One million dollars is not simply "a lot of money." It is an important psychological level of wealth for many investors, and getting there can see like a daunting task for those who are in the early stages of their investing career. However, getting to a million can be a lot easier than you may think. Here is a guide to getting your portfolio into seven figures using readily available investing methods and a minimum of effort on your behalf.
Yes, you can afford to save!
Before you can begin seriously investing, you need to set yourself up for success. Do you have high-interest debt such as credit cards? Paying that off should be a very high priority! Even if your investments give you 15% returns, it's meaningless if you're paying 25% interest to a credit card company.
Once your debt is under control, the first thing you should do with each paycheck is to set aside a certain amount for your savings. We'll discuss how much you should be saving a little later, but make it an automatic process, not a choice.
Use your tax advantages
One of the best investing tools you have is the ability to let your money grow tax-free until your retirement. There are certain income limitations, but most people have the choice of a traditional or Roth IRA, and can deposit up to $5,500 per year.
How much of a difference does tax-free compounding make? Well, short-term gains are taxed at your ordinary tax rate, and long term gains and dividends are taxed at 15% for most people. However, let's consider a simplified example. Let's say you invest the maximum ($5,500 per year) and that your investments appreciate 5% annually and also pay 5% dividends. Consider the difference taxing the dividends makes over 30 years.
The difference is more than $100,000! And it gets even bigger over longer periods of time.
How much do you need to put away?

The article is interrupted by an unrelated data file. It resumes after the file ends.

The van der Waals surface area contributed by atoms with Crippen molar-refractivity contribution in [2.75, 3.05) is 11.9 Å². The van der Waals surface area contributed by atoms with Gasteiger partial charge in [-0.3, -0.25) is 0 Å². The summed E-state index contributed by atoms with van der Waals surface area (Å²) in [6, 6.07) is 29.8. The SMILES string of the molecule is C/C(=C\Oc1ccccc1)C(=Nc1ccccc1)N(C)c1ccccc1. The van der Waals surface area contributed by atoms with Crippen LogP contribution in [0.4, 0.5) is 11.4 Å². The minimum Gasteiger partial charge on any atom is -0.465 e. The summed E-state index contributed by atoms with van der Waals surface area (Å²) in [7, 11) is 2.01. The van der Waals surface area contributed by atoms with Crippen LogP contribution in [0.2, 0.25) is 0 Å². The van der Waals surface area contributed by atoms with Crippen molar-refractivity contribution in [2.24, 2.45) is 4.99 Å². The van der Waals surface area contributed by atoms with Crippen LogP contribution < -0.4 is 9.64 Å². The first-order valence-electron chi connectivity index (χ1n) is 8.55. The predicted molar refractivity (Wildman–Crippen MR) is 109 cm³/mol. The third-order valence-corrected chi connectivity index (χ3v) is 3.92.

Now for the fun part! The sooner you start, the easier it'll be to get to our million-dollar goal. Historically, the S&P has delivered total annual returns of just under 10% on average, so let's be conservative and assume 9% average investment returns.
If you have 30 years until you plan to retire, putting aside $8,000 per year (or around $665 per month) will get you to a million. If you have 40 years, the amount you need to set aside drops drastically to $3,000 per year, or just $250 per month. So, if you get paid bimonthly, just $125 out of each paycheck will allow you to retire as a millionaire! The chart below illustrates the various monthly savings goals for a variety of timeframes to reach $1 million.
An action plan
The best thing you can do is to get started as soon as possible. As far as investment options are concerned, it depends how active you want to be and how much risk you can tolerate.
If you have the time to research and choose individual stocks, focus on companies that not only pay excellent dividends, but also have a great history of raising the payout amount. There is a great list here of all companies who have raised their dividend for 25 or more consecutive years.
If you'd rather take a more "hands-off" approach, there is nothing wrong with putting your money in index funds. As I've mentioned already, S&P index funds average a total return of nearly 10% annually, which would beat the estimates in our chart. For a little diversification, consider putting some money into global stock funds, bond funds, and other index funds.
If you invest early and wisely, and have the discipline to do it regularly, a $1 million portfolio should be a lot easier to achieve than you may think!
Try any of our Foolish newsletter services free for 30 days. We Fools don't all hold the same opinions, but we all believe that considering a diverse range of insights makes us better investors. The Motley Fool has a disclosure policy.